State and local politicians donned hard hats and gathered Friday at the construction site at Middlesex Elementary to tout how federal stimulus money is helping fund renovations at the school.
“Education is the key to creating good jobs and long-term economic prosperity,” said U.S. Rep. Bob Etheridge, D-2nd District. “I want all of our children to go to good schools and get a good education so they will be able to succeed in the 21st century economy.”
Mark Strickland, special assistant for auxiliary services for the school district, said the construction project at Middlesex Elementary is his first experience with a USDA project.
“We are all thankful with the partnership that we have here in Nash County with the USDA in helping us work on this project and get it going for the school kids here in Nash-Rocky Mount Schools,” he said.
Strickland said the previous 7,000-square-foot building at Middlesex Elementary was built in 1938.
It was old, dilapidated and “not accessible at all,” he said.
Strickland said the building will be replaced with an approximately 37,000-square-foot building with 12 classrooms, a couple computer labs and a “brand new kitchen and cafeteria.”
“What we have now is woefully inadequate for the 425-plus students that we have here,” he said. “We’ll get a new cafeteria and a new kitchen in the center part of the building. We’ll have a new administrative area that’s been designed to meet the needs of today and tomorrow.”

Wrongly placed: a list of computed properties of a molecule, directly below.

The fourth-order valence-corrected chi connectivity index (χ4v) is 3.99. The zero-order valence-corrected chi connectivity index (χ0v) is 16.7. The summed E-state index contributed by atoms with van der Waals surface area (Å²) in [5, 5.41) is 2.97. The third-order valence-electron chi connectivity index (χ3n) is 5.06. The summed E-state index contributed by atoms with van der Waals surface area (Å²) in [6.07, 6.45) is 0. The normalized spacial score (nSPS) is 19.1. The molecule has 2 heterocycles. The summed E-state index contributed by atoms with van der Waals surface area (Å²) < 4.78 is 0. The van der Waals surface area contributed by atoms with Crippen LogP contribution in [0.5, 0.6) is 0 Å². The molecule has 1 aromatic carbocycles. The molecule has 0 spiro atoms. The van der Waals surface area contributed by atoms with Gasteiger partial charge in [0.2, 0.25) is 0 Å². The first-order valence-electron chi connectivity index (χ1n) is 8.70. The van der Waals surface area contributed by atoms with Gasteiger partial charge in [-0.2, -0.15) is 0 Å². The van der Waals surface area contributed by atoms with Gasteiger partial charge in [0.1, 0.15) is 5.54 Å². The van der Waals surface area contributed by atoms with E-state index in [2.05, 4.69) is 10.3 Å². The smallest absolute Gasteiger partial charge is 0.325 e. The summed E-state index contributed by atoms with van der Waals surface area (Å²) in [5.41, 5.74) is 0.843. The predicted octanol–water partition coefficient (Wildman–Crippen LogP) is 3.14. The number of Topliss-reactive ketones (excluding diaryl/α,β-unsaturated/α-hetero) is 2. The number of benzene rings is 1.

One of the most significant benefits of the USDA funds is the ability to have a year-round functioning air conditioning system in the school’s gymnasium, Strickland said.
Strickland said the completion date for the project will be in time with the start of the 2011 school year.
“I hear everyday, somebody said, that the recovery money didn’t create any jobs at all,” Etheridge said. “It’s amazing. This school didn’t just pop up with nobody working. You know that’s not so.”
Etheridge said it’s like the field of dreams.
“If you build it, they will come,” he said. “If you have a good place to learn, teachers have a good place to teach and you have the quality facility ... that’s the future.”
A child in Middlesex ought to have the same opportunities as a child anywhere else in America, he said.
“Creating good jobs and addressing the needs of our local schools have been my top priorities in Congress, and I know the importance of quality school buildings to the educational goals we have for our children,” Etheridge said. “There really is no substitute for bricks and mortar when it comes to quality schools.”
Breaking ground for this school is like laying the cornerstone of a great monument, he said.
“This school is the cornerstone of this community,” Etheridge said. “Through these doors will pass Nash County’s future, North Carolina’s future and the future of the United States of America.”
Victor Vazquez, deputy undersecretary for USDA rural development, said projects like the one taking place at Middlesex Elementary don’t occur without local, state and federal leadership.
“This is proof of what the reinvestment act will do,” Vazquez said. “We’re starting to see that job growth and that job expansion.”
Now the projects are breaking ground, he said.
“We are pleased that USDA was one of the departments that was allowed the opportunity to funnel the resources out into rural communities,” he said. “We’re just brokers of the resources. We get them out into the communities and eventually (they) turn into private sector jobs. They don’t turn into public sector jobs.”